The first flight carrying asylum seekers to Rwanda will leave in 10-12 weeks, Rishi Sunak said as he promised that “no ifs, no buts” the scheme would be put into operation.

The Prime Minister said “enough is enough” as he said MPs and peers would sit through the night if necessary to get the Safety of Rwanda Bill through Parliament.

Mr Sunak had originally promised that flights would go to Rwanda in spring, but his new timetable suggested the first plane would not leave until July.

At a Downing Street press conference he blamed Labour opposition to the scheme for the delays, but vowed: “We will start the flights and we will stop the boats.”

The Prime Minister said an airfield was on standby and charter flights had been booked to take asylum seekers on the one-way trip to Rwanda.

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Mr Sunak said: “Enough is enough. No more prevarication, no more delay. Parliament will sit there tonight and vote no matter how late it goes. No ifs, no buts. These flights are going to Rwanda.”

Describing the plan as an “indispensable deterrent so that we finally break the business model of the criminal gangs and save lives”, Mr Sunak added: “Starting from the moment that the Bill passes, we will begin the process of removing those identified for the first flight. We have prepared for this moment.”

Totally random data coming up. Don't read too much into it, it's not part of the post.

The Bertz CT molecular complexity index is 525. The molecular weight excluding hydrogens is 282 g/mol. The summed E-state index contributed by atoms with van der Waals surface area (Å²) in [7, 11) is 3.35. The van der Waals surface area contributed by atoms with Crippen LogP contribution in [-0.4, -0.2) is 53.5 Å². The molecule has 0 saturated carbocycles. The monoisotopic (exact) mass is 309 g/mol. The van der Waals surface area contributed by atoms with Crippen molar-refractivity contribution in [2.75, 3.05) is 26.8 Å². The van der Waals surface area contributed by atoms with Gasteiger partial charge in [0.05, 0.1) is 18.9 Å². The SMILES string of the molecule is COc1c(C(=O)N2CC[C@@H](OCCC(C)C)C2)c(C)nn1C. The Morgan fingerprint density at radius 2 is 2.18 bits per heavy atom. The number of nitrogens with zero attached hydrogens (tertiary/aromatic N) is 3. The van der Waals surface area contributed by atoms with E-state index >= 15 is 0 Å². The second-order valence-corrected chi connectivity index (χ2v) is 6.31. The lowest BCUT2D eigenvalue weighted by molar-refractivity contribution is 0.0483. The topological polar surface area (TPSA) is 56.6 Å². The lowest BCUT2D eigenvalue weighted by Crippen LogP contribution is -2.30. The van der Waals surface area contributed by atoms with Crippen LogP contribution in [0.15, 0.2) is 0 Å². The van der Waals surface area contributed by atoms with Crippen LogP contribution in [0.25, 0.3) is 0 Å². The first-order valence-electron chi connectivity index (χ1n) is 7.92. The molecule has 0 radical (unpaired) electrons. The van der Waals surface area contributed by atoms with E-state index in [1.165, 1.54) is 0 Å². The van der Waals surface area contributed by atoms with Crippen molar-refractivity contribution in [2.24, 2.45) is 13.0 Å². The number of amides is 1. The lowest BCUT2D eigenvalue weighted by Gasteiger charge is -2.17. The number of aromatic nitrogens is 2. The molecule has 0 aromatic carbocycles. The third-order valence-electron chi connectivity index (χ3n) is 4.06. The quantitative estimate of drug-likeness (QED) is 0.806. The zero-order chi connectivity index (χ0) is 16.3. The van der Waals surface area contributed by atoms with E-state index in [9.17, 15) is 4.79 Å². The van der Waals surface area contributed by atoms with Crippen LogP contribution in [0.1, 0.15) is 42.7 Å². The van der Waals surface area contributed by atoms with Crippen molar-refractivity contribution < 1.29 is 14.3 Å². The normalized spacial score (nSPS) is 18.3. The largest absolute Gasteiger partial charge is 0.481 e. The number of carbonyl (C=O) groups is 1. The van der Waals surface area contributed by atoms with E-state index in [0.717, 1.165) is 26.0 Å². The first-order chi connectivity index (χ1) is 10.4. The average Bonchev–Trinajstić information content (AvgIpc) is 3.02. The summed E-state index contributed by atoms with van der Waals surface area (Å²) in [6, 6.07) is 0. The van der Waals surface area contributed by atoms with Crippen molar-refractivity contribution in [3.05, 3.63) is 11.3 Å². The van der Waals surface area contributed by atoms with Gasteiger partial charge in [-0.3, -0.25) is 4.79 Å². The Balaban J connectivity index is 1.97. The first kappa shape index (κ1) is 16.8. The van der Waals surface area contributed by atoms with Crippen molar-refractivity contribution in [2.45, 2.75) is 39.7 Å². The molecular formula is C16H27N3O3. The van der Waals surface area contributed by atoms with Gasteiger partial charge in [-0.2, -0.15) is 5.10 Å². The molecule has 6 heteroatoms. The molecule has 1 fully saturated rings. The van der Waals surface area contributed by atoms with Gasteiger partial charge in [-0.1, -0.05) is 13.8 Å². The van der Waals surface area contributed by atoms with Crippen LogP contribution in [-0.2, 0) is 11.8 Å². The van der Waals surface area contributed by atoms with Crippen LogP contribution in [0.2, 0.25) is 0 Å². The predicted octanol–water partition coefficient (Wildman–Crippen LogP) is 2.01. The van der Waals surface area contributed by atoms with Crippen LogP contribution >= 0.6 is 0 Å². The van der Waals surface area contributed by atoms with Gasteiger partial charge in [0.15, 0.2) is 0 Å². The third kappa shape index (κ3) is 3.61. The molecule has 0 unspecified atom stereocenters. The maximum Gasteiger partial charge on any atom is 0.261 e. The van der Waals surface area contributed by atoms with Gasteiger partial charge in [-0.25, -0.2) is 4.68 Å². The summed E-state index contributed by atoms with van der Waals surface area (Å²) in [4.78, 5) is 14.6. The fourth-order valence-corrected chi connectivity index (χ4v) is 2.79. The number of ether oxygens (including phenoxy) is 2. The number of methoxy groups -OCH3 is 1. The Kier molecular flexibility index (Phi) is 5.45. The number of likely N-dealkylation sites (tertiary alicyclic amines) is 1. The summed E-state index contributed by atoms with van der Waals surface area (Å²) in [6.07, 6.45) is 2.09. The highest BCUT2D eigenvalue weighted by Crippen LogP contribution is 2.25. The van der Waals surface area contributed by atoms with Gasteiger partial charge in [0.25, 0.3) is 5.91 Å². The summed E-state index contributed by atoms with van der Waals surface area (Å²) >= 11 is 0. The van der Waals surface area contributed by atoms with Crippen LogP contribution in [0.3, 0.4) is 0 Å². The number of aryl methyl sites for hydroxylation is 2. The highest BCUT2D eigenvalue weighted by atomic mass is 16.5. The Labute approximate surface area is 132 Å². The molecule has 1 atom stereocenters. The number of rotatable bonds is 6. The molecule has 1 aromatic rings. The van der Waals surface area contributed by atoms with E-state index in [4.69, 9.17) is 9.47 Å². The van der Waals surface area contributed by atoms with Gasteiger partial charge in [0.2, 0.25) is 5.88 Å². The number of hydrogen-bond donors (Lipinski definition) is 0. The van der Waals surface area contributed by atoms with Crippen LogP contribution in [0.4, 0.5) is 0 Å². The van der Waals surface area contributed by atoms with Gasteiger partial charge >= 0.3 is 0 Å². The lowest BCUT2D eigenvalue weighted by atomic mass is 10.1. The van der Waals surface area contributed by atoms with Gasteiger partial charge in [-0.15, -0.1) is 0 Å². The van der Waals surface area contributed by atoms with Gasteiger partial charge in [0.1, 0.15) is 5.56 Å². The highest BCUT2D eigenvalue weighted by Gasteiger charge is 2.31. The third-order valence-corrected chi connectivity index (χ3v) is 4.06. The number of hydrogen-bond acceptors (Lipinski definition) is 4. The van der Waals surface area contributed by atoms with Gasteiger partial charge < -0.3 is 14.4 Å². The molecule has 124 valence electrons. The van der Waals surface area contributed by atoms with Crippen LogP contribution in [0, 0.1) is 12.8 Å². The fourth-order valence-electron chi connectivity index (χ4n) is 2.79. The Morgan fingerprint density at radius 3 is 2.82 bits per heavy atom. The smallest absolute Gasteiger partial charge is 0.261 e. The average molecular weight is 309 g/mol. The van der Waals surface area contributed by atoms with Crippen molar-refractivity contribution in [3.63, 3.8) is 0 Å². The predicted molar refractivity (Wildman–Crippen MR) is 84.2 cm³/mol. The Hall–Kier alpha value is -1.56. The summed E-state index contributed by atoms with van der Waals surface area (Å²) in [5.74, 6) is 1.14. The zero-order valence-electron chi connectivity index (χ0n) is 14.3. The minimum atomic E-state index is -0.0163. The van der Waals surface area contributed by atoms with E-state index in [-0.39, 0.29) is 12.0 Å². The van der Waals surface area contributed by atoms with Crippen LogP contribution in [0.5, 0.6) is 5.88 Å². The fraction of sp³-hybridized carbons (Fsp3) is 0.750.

Mr Sunak said it was “one of the most complex operational endeavours” the Home Office had carried out.

He said: “To detain people while we prepare to remove them, we’ve increased detention spaces to 2,200. To quickly process claims, we’ve got 200 trained, dedicated caseworkers ready and waiting.

“To deal with any legal cases quickly and decisively, the judiciary have made available 25 courtrooms and identified 150 judges who could provide over 5,000 sitting days.”

The European Court of Human Rights had amended procedures on interim orders, Mr Sunak said, and “we’ve put beyond all doubt that ministers can disregard these injunctions with clear guidance that if they decide to do so, civil servants must deliver that instruction”.

Mr Sunak promised that “once the processing is complete, we will physically remove people”.

“And to do that, I can confirm that we’ve put an airfield on standby, booked commercial charter planes for specific slots and we have 500 highly trained individuals ready to escort illegal migrants all the way to Rwanda, with 300 more trained in the coming weeks,” he said.

“This is one of the most complex operational endeavours the Home Office has carried out. But we are ready, plans are in place and these flights will go, come what may.

“No foreign court will stop us from getting flights off.”